As it currently exists, America’s status quo educational system, including higher education, cannot allow for the kind of equity grading expertly described in Feldman’s book.
For my justification, I will focus on my own environment, that of the community college in particular and higher education in general. Across the country, community college faculty have ceded their authority to outside entities to which they now perceive to be beholden (in some cases this authority has been blatantly stolen away by internal entities…you know who). They think they much teach a certain way (e.g. lecturing) because some external or internal entity says so. They think they must be in lock step with someone else’s content and pacing because some external or internal entity says so. They think they must grade a certain way because some external or internal entity says so. There is no regard for whether these externally or internally imposed constraints are equitable; that never enters into the discussion. There is no regard, or even simple recognition, of faculty’s professional status and judgment; that never enters into the discussion. Thus, I conclude that if this is the norm, as many colleagues steadfastly insist, then equity grading simply cannot happen and we are wasting our time trying. It’s just that simple.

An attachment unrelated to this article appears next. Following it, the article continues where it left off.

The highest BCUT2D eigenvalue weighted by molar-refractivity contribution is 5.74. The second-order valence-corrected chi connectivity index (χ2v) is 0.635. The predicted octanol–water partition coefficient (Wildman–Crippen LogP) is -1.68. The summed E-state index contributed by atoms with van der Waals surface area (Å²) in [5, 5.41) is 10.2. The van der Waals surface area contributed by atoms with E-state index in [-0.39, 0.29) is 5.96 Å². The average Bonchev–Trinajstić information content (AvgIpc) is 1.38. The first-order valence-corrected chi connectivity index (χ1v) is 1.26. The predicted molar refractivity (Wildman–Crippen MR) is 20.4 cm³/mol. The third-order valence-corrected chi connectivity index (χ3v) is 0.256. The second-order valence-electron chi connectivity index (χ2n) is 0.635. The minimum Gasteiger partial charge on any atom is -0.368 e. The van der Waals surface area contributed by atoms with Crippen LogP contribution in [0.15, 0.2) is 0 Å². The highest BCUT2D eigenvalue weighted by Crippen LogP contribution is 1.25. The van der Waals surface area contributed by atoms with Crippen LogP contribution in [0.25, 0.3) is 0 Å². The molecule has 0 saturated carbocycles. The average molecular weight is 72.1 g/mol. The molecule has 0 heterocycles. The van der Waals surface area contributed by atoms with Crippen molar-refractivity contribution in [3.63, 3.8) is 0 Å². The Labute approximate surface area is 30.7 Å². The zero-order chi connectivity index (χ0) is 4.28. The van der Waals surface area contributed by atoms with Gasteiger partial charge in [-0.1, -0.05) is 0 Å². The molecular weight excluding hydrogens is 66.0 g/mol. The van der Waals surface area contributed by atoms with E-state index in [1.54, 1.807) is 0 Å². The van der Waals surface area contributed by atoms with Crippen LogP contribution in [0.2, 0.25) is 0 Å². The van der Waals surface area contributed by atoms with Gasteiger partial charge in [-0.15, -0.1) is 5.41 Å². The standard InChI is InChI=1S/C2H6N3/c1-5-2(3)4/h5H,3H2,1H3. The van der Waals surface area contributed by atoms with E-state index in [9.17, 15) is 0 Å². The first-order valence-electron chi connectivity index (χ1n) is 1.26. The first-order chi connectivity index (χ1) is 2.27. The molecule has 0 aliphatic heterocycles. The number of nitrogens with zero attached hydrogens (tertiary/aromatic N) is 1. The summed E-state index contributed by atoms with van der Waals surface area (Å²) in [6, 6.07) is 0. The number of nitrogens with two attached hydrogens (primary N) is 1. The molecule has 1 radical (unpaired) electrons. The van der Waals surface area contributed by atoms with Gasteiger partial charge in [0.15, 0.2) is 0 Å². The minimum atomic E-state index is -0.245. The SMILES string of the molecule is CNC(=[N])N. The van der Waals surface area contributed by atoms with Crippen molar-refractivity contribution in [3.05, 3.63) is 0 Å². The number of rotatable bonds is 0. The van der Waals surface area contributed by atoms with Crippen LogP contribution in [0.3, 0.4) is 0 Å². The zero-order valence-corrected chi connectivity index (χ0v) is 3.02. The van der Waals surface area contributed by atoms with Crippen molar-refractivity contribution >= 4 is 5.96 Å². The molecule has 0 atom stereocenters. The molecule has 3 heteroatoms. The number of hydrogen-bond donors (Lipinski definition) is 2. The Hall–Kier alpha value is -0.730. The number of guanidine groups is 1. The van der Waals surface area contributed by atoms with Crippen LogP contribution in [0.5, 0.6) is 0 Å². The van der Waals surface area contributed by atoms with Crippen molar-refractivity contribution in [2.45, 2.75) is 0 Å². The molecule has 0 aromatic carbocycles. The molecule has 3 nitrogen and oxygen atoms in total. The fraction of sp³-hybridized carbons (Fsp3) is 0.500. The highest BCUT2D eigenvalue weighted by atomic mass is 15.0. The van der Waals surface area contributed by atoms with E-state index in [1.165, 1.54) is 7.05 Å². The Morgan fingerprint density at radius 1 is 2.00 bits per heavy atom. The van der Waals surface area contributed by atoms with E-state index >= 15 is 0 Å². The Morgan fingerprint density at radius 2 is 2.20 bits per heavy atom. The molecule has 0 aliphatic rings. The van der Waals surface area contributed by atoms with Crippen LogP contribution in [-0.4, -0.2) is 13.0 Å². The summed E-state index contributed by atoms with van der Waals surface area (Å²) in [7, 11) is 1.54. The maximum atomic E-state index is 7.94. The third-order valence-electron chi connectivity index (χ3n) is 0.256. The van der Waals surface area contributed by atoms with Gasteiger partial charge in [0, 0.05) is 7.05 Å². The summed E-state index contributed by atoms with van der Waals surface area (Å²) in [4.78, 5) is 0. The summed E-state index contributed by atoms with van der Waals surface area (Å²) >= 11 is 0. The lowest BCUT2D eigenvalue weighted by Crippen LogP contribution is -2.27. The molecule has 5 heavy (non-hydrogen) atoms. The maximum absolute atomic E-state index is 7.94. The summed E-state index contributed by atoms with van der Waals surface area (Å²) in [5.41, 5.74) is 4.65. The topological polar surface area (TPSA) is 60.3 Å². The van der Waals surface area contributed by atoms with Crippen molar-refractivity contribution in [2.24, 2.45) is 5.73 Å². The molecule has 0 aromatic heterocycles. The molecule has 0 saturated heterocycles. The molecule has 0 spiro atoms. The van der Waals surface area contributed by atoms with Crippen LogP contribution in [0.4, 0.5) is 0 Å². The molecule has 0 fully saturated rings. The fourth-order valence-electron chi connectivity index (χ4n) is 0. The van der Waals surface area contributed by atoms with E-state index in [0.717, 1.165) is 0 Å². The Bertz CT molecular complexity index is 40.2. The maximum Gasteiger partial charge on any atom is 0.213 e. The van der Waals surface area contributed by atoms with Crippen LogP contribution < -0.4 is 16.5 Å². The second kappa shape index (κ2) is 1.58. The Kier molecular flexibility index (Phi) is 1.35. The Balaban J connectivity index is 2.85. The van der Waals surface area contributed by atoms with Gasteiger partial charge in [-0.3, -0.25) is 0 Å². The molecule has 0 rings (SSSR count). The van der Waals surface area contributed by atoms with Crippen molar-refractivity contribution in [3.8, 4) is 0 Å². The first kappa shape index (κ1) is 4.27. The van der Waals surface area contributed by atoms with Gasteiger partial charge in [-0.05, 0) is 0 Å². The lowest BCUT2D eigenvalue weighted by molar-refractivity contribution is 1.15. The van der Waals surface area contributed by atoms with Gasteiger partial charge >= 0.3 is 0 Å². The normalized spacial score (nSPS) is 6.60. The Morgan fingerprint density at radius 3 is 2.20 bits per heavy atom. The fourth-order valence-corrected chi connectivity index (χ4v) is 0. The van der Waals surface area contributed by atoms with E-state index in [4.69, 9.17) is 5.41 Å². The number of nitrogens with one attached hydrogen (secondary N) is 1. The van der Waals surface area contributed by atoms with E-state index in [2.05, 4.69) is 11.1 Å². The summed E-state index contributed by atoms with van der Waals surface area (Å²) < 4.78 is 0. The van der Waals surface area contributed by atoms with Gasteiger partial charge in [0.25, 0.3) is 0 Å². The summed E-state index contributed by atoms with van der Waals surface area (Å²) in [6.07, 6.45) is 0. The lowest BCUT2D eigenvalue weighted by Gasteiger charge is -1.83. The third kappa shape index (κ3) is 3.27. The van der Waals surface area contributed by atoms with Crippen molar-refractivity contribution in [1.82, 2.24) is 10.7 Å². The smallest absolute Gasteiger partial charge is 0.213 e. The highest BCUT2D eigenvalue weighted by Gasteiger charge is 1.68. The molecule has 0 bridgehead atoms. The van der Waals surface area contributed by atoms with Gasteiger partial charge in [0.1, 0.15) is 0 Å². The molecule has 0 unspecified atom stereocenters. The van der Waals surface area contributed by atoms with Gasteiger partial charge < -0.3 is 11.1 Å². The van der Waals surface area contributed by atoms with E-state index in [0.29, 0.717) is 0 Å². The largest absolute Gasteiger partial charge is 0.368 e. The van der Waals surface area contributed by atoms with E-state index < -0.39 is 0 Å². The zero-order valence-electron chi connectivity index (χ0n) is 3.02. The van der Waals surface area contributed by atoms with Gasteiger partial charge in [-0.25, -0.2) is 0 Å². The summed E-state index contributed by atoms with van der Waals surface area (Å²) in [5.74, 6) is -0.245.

When I was hired, I was not hired to teach someone else’s canned content. I was hired to make pretty much all the instructional decisions about my courses (content, assessment, pedagogy/andragogy, preparedness for transfer credit, etc.). I had to figure all this out for myself. I was treated as a professional and my judgment was trusted. I can honestly say that I know of no, as in zero, difficulties any of my students have had in success upon leaving my environment as a result of anything I have done. I obsess over this, sometimes to the point of losing sleep, and it is always my number one priority. I explicitly contact former students and ask them; they have no reason to lie at that point. Over the past three decades, administrators have assumed a more authoritarian corporate stance in which they assert the expertise on how things should be done despite them having made the conscious decision to leave teaching for administration (and there should be an impenetrable firewall between those two worlds). Respect for, and indeed even simple recognition of, faculty expertise has eroded to the point where I have literally been laughed at for asserting recommendations from AAPT and research findings in PER. I’m not alone, as my community college colleagues across North Carolina, and indeed across America, report being subjected to the same unprofessional treatment. Apparently many administrators think they know how to design courses and simply want to hire faculty who will play the role of a content provider, which is the antithesis of higher education. Specifically regarding grading, administrators still speak in the inequitable language of traditional grades and force faculty to use software systems like that make no provision for anything remotely described in Feldman’s book. Instead, faculty are faced with the ultimate reality of having to create some sort of kludge to satisfy administrators and other “stakeholders” (damn I hate that word!) with no regard for the inequity such systems perpetuate, and all this while these same administrators whine about equity as a social justice issue. Do they not realize they’re standing in the way of their very own goals or are they just virtue signaling? Personally, I think it’s the latter because they don’t listen to those who know better…us. Faculty should never be in the position of having to take something good, like equity grading, and ultimately turn it into the same old inequitable result…a traditional grade. Therefore, I again assert that until and unless administrators are as willing to change things within their realm (e.g. resistance to outside influences such as politics) as faculty are, equity grading can never happen.